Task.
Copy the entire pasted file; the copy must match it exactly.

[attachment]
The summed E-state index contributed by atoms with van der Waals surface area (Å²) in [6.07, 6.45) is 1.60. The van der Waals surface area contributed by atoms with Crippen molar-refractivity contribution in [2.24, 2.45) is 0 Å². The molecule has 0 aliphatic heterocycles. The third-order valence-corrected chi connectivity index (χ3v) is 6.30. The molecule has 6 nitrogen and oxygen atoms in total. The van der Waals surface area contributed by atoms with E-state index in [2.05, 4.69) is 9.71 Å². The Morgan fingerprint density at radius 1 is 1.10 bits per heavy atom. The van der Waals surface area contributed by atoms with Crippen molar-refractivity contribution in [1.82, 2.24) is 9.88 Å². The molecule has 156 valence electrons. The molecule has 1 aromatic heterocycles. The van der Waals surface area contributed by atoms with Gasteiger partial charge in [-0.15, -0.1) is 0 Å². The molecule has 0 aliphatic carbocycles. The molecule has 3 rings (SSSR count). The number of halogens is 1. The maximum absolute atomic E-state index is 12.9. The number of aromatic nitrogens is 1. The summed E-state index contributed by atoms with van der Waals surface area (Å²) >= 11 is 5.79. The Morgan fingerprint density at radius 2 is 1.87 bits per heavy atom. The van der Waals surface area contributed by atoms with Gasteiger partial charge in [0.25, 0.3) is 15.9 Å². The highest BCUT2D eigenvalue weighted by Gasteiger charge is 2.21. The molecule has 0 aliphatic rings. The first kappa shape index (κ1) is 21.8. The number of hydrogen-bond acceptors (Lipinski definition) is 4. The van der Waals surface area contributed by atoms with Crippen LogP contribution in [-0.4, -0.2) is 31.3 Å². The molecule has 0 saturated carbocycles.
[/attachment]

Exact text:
The summed E-state index contributed by atoms with van der Waals surface area (Å²) in [6.07, 6.45) is 1.60. The van der Waals surface area contributed by atoms with Crippen molar-refractivity contribution in [2.24, 2.45) is 0 Å². The molecule has 0 aliphatic heterocycles. The third-order valence-corrected chi connectivity index (χ3v) is 6.30. The molecule has 6 nitrogen and oxygen atoms in total. The van der Waals surface area contributed by atoms with E-state index in [2.05, 4.69) is 9.71 Å². The Morgan fingerprint density at radius 1 is 1.10 bits per heavy atom. The van der Waals surface area contributed by atoms with Crippen molar-refractivity contribution in [1.82, 2.24) is 9.88 Å². The molecule has 156 valence electrons. The molecule has 1 aromatic heterocycles. The van der Waals surface area contributed by atoms with Gasteiger partial charge in [-0.15, -0.1) is 0 Å². The molecule has 0 aliphatic carbocycles. The molecule has 3 rings (SSSR count). The number of halogens is 1. The maximum absolute atomic E-state index is 12.9. The number of aromatic nitrogens is 1. The summed E-state index contributed by atoms with van der Waals surface area (Å²) >= 11 is 5.79. The Morgan fingerprint density at radius 2 is 1.87 bits per heavy atom. The van der Waals surface area contributed by atoms with Gasteiger partial charge in [0.25, 0.3) is 15.9 Å². The highest BCUT2D eigenvalue weighted by Gasteiger charge is 2.21. The molecule has 0 aliphatic rings. The first kappa shape index (κ1) is 21.8. The number of hydrogen-bond acceptors (Lipinski definition) is 4. The van der Waals surface area contributed by atoms with Crippen LogP contribution in [-0.4, -0.2) is 31.3 Å². The molecule has 0 saturated carbocycles.